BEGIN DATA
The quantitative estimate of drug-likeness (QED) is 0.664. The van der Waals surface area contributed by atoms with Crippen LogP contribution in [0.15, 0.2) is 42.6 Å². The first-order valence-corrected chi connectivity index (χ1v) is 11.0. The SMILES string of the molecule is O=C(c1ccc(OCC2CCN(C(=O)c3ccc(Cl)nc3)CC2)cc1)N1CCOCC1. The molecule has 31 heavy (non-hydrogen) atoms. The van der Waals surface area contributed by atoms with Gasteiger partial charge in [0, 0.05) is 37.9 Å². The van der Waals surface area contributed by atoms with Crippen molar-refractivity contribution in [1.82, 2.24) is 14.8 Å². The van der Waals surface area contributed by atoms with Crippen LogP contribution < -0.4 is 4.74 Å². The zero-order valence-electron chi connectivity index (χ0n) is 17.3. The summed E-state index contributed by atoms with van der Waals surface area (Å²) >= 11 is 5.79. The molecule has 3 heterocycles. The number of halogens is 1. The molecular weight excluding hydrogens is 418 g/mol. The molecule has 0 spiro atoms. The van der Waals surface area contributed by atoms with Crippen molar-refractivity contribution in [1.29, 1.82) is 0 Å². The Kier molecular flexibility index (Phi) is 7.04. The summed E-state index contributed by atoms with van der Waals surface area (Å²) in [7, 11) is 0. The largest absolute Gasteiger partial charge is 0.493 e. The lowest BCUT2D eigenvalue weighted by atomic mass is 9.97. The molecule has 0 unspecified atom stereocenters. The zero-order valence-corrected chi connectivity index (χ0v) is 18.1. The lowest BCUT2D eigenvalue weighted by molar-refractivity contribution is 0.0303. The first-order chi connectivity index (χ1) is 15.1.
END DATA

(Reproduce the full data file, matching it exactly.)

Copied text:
The quantitative estimate of drug-likeness (QED) is 0.664. The van der Waals surface area contributed by atoms with Crippen LogP contribution in [0.15, 0.2) is 42.6 Å². The first-order valence-corrected chi connectivity index (χ1v) is 11.0. The SMILES string of the molecule is O=C(c1ccc(OCC2CCN(C(=O)c3ccc(Cl)nc3)CC2)cc1)N1CCOCC1. The molecule has 31 heavy (non-hydrogen) atoms. The van der Waals surface area contributed by atoms with Gasteiger partial charge in [0, 0.05) is 37.9 Å². The van der Waals surface area contributed by atoms with Crippen molar-refractivity contribution in [1.82, 2.24) is 14.8 Å². The van der Waals surface area contributed by atoms with Crippen LogP contribution < -0.4 is 4.74 Å². The zero-order valence-electron chi connectivity index (χ0n) is 17.3. The summed E-state index contributed by atoms with van der Waals surface area (Å²) >= 11 is 5.79. The molecule has 3 heterocycles. The number of halogens is 1. The molecular weight excluding hydrogens is 418 g/mol. The molecule has 0 spiro atoms. The van der Waals surface area contributed by atoms with Crippen molar-refractivity contribution in [1.29, 1.82) is 0 Å². The Kier molecular flexibility index (Phi) is 7.04. The summed E-state index contributed by atoms with van der Waals surface area (Å²) in [7, 11) is 0. The largest absolute Gasteiger partial charge is 0.493 e. The lowest BCUT2D eigenvalue weighted by atomic mass is 9.97. The molecule has 0 unspecified atom stereocenters. The zero-order valence-corrected chi connectivity index (χ0v) is 18.1. The lowest BCUT2D eigenvalue weighted by molar-refractivity contribution is 0.0303. The first-order chi connectivity index (χ1) is 15.1.